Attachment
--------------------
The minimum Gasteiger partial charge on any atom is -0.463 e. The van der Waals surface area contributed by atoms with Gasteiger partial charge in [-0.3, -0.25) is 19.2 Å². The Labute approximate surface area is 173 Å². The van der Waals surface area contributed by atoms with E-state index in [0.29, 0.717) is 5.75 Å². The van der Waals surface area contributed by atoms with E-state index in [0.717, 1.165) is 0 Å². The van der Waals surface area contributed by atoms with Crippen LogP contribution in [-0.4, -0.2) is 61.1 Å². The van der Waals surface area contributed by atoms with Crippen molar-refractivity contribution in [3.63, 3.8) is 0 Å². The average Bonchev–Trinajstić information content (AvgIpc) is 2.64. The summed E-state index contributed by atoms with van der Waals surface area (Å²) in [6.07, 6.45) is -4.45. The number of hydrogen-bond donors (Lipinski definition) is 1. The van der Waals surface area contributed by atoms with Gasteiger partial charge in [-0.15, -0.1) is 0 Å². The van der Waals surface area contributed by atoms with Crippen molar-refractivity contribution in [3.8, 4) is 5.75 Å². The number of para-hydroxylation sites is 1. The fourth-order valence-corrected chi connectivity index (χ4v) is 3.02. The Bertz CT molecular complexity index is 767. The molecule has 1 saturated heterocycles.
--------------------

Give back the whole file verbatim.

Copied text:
The minimum Gasteiger partial charge on any atom is -0.463 e. The van der Waals surface area contributed by atoms with Gasteiger partial charge in [-0.3, -0.25) is 19.2 Å². The Labute approximate surface area is 173 Å². The van der Waals surface area contributed by atoms with E-state index in [0.29, 0.717) is 5.75 Å². The van der Waals surface area contributed by atoms with E-state index in [0.717, 1.165) is 0 Å². The van der Waals surface area contributed by atoms with Crippen LogP contribution in [-0.4, -0.2) is 61.1 Å². The van der Waals surface area contributed by atoms with Crippen molar-refractivity contribution in [3.63, 3.8) is 0 Å². The average Bonchev–Trinajstić information content (AvgIpc) is 2.64. The summed E-state index contributed by atoms with van der Waals surface area (Å²) in [6.07, 6.45) is -4.45. The number of hydrogen-bond donors (Lipinski definition) is 1. The van der Waals surface area contributed by atoms with Gasteiger partial charge in [-0.15, -0.1) is 0 Å². The van der Waals surface area contributed by atoms with Crippen molar-refractivity contribution in [3.8, 4) is 5.75 Å². The number of para-hydroxylation sites is 1. The fourth-order valence-corrected chi connectivity index (χ4v) is 3.02. The Bertz CT molecular complexity index is 767. The molecule has 1 saturated heterocycles.